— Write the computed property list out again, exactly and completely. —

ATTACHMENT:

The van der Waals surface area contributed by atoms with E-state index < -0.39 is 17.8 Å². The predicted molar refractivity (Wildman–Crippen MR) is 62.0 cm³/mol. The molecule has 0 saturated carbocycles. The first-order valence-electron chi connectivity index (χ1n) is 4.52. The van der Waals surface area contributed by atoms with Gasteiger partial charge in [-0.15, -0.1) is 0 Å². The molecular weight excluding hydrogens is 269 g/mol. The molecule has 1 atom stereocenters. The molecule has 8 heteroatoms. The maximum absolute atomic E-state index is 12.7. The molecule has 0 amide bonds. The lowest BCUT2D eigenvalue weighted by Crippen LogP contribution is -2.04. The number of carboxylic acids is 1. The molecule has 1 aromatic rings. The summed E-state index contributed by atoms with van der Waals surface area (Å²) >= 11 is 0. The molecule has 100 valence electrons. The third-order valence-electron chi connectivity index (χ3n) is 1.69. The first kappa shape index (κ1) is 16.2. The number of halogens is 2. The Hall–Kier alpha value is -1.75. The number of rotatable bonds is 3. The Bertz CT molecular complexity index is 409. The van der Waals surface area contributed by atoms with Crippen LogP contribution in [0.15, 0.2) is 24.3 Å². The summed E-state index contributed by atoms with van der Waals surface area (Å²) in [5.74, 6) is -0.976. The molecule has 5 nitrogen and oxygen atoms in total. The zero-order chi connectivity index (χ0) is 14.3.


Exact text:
The van der Waals surface area contributed by atoms with E-state index < -0.39 is 17.8 Å². The predicted molar refractivity (Wildman–Crippen MR) is 62.0 cm³/mol. The molecule has 0 saturated carbocycles. The first-order valence-electron chi connectivity index (χ1n) is 4.52. The van der Waals surface area contributed by atoms with Gasteiger partial charge in [-0.15, -0.1) is 0 Å². The molecular weight excluding hydrogens is 269 g/mol. The molecule has 1 atom stereocenters. The molecule has 8 heteroatoms. The maximum absolute atomic E-state index is 12.7. The molecule has 0 amide bonds. The lowest BCUT2D eigenvalue weighted by Crippen LogP contribution is -2.04. The number of carboxylic acids is 1. The molecule has 1 aromatic rings. The summed E-state index contributed by atoms with van der Waals surface area (Å²) >= 11 is 0. The molecule has 100 valence electrons. The third-order valence-electron chi connectivity index (χ3n) is 1.69. The first kappa shape index (κ1) is 16.2. The number of halogens is 2. The Hall–Kier alpha value is -1.75. The number of rotatable bonds is 3. The Bertz CT molecular complexity index is 409. The van der Waals surface area contributed by atoms with Crippen LogP contribution in [0.15, 0.2) is 24.3 Å². The summed E-state index contributed by atoms with van der Waals surface area (Å²) in [5.74, 6) is -0.976. The molecule has 5 nitrogen and oxygen atoms in total. The zero-order chi connectivity index (χ0) is 14.3.